USA Gymnastics Is Being Investigated For Failure to Prevent & Report Sexual Abuse

USA Gymnastics, the organization that selects gymnasts for Olympic teams, is under fire for outdated—and even nonexistent—sexual abuse reporting policies after allegations that a team doctor assaulted a number of girls over the years, NBC reports.

On Tuesday, Deborah Daniels, a former federal prosecutor who was hired by USA Gymnastics to investigate the organization’s practices, released a 100-page report that calls for a major change in how the organization handles allegations of abuse and educates its staff and athletes about sexual assault, according to NBC.

"Over time, the practices of USA Gymnastics have not kept up with best practices in the field of child abuse protection, allowing for significant gaps and exposures regarding the prevention and reporting of child sexual abuse within the sport," Daniels wrote in the report.

The Wall Street Journal reports that Daniels was asked to investigate USA Gymnastics last fall after accusations that the organization failed to address a number of child abuse allegations, including the case of longtime team doctor Larry Nassar, who reportedly molested dozens of female athletes.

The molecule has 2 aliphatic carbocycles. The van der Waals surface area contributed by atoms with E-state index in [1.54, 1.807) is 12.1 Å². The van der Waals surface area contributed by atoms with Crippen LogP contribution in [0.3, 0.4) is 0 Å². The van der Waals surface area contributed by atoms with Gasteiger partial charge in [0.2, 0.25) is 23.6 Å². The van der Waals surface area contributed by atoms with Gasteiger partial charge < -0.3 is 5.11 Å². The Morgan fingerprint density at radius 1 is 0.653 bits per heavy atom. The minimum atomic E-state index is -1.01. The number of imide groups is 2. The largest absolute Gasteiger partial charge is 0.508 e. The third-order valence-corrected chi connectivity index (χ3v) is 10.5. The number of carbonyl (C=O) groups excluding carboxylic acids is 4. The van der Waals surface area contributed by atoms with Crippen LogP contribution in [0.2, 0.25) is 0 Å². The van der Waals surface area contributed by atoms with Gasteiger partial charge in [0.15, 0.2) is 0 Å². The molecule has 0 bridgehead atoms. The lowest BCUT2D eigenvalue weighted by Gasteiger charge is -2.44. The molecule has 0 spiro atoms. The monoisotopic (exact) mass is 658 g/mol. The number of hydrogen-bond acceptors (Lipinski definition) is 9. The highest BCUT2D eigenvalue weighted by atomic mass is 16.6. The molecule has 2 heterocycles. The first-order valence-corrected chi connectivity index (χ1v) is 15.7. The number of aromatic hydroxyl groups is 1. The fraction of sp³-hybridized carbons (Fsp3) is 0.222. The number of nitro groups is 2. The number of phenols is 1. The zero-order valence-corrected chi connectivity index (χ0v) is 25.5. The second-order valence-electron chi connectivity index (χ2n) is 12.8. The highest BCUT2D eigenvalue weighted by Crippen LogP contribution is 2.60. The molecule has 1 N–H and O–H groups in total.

In the report, Daniels sheds light on a number of issues, including the fact that the organization currently does not have a written protocol for how to handle allegations of abuse. It also states that gymnastics clubs that belong to the USA Gymanstics network—as well as its athletes and members—have not been required to report sexual misconduct or other abuse to police or the USA Gymanstics governing body. That's a problem, because if people aren't explicitly required to report sexual abuse, they'll often stay silent, putting children in danger.

“In recent years, a number of troubling reports have surfaced of young women allegedly abused by persons affiliated with USA Gymnastics as members or contractors over a lengthy period of time, including allegations that USA Gymnastics was not sufficiently responsive in disciplining offenders and terminating their access to young gymnasts," Daniels says in the report. "While individual USA Gymnastics staff members have perceived themselves as having been vigilant in protecting children, within the boundaries they perceived as limiting their authority to control others’ behavior, it has become clear that more is needed."

When we think of USA Gymnastics, images of our favorite Olympic gymnasts and routines come to mind—but this report brings to light the all-too-real prevalence of sexual abuse and unreported assaults, calling for a much-needed cultural change that goes beyond the gym.

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